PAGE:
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Amiodarone-induced destructive thyroiditis associated with coronary artery vasospasm and recurrent ventricular fibrillation.
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PMID:  24783040     Owner:  NLM     Status:  PubMed-not-MEDLINE    
Abstract/OtherAbstract:
A 55-year-old male on long-term amiodarone therapy presented with ischaemic chest pain and recurrent unwitnessed syncope. Interrogation of his internal cardiac defibrillator, which had been inserted 4 years earlier, revealed two episodes of ventricular fibrillation, the timing of which corresponded to his syncopal events. Severe spontaneous coronary artery vasospasm was observed on coronary angiogram. Thyroid function testing revealed severe hyperthyroidism with a diagnosis of type 2 amiodarone-induced thyrotoxicosis (AIT) subsequently made. Treatment with prednisolone therapy was commenced and thyroid function rapidly normalized. Prednisolone was weaned without recurrence of hyperthyroidism and on last review, 6 months after initial presentation, he remains free from further chest pain and arrhythmias. Our patient's presentation is a very rare case of AIT-associated coronary artery spasm and documented ischaemic ventricular fibrillation with fortunate survival.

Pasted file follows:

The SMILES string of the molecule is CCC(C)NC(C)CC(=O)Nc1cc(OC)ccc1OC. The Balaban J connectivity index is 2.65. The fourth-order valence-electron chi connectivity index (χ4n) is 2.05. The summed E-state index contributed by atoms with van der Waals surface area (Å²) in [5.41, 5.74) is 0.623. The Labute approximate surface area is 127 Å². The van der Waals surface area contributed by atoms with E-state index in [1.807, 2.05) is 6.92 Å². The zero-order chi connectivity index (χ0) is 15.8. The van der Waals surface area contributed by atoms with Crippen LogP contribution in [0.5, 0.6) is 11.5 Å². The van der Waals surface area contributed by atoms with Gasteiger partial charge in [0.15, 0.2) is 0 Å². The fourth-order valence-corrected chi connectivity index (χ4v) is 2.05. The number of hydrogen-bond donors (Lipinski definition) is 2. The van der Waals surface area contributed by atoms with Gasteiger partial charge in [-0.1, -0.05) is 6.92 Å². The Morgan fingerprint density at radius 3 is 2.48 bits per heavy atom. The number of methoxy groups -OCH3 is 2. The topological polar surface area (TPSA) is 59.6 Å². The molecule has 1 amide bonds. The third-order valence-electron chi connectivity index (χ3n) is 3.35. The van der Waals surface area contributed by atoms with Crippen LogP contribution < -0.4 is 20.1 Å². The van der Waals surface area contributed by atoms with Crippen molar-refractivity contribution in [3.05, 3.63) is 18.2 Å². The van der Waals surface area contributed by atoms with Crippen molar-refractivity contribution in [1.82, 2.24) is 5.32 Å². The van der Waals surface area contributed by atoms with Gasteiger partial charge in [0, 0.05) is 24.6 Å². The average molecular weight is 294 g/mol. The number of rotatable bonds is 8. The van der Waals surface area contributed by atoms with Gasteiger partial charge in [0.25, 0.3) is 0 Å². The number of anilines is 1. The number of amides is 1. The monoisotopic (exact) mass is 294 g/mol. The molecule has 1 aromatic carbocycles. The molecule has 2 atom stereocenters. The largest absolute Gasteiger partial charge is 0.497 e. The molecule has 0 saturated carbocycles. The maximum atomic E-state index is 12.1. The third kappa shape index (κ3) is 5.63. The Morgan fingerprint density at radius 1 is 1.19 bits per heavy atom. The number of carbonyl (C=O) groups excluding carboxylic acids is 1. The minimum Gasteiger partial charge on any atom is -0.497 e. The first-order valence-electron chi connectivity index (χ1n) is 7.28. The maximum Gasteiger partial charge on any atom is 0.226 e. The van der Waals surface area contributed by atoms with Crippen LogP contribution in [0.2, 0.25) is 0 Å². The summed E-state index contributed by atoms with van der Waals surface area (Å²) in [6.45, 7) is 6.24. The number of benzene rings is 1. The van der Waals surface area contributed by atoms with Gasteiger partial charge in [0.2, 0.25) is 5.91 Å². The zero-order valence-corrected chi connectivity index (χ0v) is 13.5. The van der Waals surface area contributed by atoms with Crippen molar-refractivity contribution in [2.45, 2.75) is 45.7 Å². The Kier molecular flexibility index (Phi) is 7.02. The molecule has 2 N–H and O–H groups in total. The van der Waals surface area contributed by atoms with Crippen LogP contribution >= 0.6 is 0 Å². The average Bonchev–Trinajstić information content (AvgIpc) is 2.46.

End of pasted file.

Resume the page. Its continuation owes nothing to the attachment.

Authors:
Matthew J Brooks; David A Pattison; Eliza P Teo; Sarah Price; Ronen Gurvitch
Publication Detail:
Type:  Journal Article     Date:  2012-11-30
Journal Detail:
Title:  European thyroid journal     Volume:  2     ISSN:  2235-0640     ISO Abbreviation:  Eur Thyroid J     Publication Date:  2013 Mar 
Date Detail:
Created Date:  2014-04-30     Completed Date:  2014-04-30     Revised Date:  2014-05-07    
Medline Journal Info:
Nlm Unique ID:  101604579     Medline TA:  Eur Thyroid J     Country:  Switzerland